Tough-on-Crime Prosecutors Are Out of Step With Public Views

“Mass incarceration is a myth.” Racial bias in the criminal justice system “is the most ludicrous concept ever.” Data on sexual assault prosecutions should be kept secret because it might be “misinterpreted by the public.”

These are all real quotes from elected prosecutors, the most powerful people in the criminal justice system. There are approximately 2,400 elected prosecutors in America, and these views may well be common among them. But the public appears to be moving away from these misconceptions.

A first-of-its-kind poll conducted by the ACLU’s Campaign for Smart Justice shows that voters of every persuasion across the United States — in red states and in blue states alike — strongly prefer elected prosecutors who are committed to reducing incarceration, tackling racial disparities, and being transparent.

Approximately nine out of 10 likely voters surveyed said that it was important for their prosecutor to prioritize alternatives to incarceration. This includes 83 percent of Republicans polled. Eighty-eight percent of voters also said they were more likely to support a prosecutor who actively works to reduce racial bias in the criminal justice system. And 91 percent want prosecutors to reduce sentences in instances where people were treated unequally because of their race. Respondents also want a prosecutor who makes a commitment to transparency, with 85 percent favoring a prosecutor who shares data and policies with the public.

The poll also reveals one major reason why “tough on crime” prosecutors get returned to office even though their extreme beliefs are significantly out of step with the majority of constituents: Many voters simply know too little about who their local prosecutor is or what they are up to. Once armed with that information, three-quarters of voters say their prosecutor is “very important” and that they would vote for a candidate committed to reform.

To bridge the gap between voters’ values and the pro-incarceration practices of many elected prosecutors, the ACLU Campaign for Smart Justice and state ACLU affiliates have joined other partners in a nationwide public education effort. There are over 1,000 top prosecutors up for election in 2018 alone. The ACLU is knocking on doors, issuing reports, holding public events, and spreading awareness online about prosecutors in California, Kansas, Oregon, Massachusetts, New York, Pennsylvania, Virginia, Texas, and many more states to come.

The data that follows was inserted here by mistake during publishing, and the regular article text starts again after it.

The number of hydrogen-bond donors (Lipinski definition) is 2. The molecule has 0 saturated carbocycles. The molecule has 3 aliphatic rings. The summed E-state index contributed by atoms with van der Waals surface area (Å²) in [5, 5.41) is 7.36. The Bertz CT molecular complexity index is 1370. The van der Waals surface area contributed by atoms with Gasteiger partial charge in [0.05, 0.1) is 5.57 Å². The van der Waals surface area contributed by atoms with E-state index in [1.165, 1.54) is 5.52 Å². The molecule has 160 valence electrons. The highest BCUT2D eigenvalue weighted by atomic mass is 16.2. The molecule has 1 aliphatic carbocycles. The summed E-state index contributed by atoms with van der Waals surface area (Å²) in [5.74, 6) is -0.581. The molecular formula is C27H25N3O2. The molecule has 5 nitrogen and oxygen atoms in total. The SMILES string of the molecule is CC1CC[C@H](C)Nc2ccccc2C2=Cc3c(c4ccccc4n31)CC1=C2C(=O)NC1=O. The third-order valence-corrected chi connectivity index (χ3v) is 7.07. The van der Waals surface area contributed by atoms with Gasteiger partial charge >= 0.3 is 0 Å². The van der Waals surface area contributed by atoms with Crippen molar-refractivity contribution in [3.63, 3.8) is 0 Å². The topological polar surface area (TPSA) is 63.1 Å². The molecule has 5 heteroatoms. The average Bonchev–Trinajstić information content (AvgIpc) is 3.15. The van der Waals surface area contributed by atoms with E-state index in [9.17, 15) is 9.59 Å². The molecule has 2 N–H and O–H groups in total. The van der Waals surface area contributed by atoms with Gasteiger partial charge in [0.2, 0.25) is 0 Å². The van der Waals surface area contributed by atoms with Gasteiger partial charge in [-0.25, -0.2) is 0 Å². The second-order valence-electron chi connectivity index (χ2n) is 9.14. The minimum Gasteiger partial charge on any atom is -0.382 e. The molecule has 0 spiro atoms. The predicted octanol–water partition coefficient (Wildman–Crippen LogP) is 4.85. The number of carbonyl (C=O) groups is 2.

This nationwide poll sends a strong signal to the growing number of recently elected reform-minded prosecutors that voters are going to continue to support them if they follow through on an aggressive agenda to address mass incarceration and racial disparities. These results should also encourage many more reform-minded candidates to enter prosecutor elections, which are uncontested at notoriously high rates, and challenge the status quo.

These poll results promise that, with a lot of hard work, in the future a person who embraces discredited “tough on crime” policies and denies that racism permeates the criminal justice system will no longer be able to get a job as a top prosecutor, except perhaps through a presidential appointment.

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Dr. Joseph Goebbels

"Take a poll and stick it up your ass": Madonna in Truth or Dare.

Anonymous

For every tax dollar a Prosecutor's Office receives, we should fund $2 for preventative progtams in the zipcodes where the convicted reside. It would save tax dollars in the longterm. Prison inmates don't pay payroll or income taxes.

Anonymous

agree

William C. Buhl...

Specialty Courts are the answer. The results are better and the cost is less. Treatment Courts work. The reduce crime, and positively affect more people. Yet funding them is as struggle. It's time to put the money where it works.

margi

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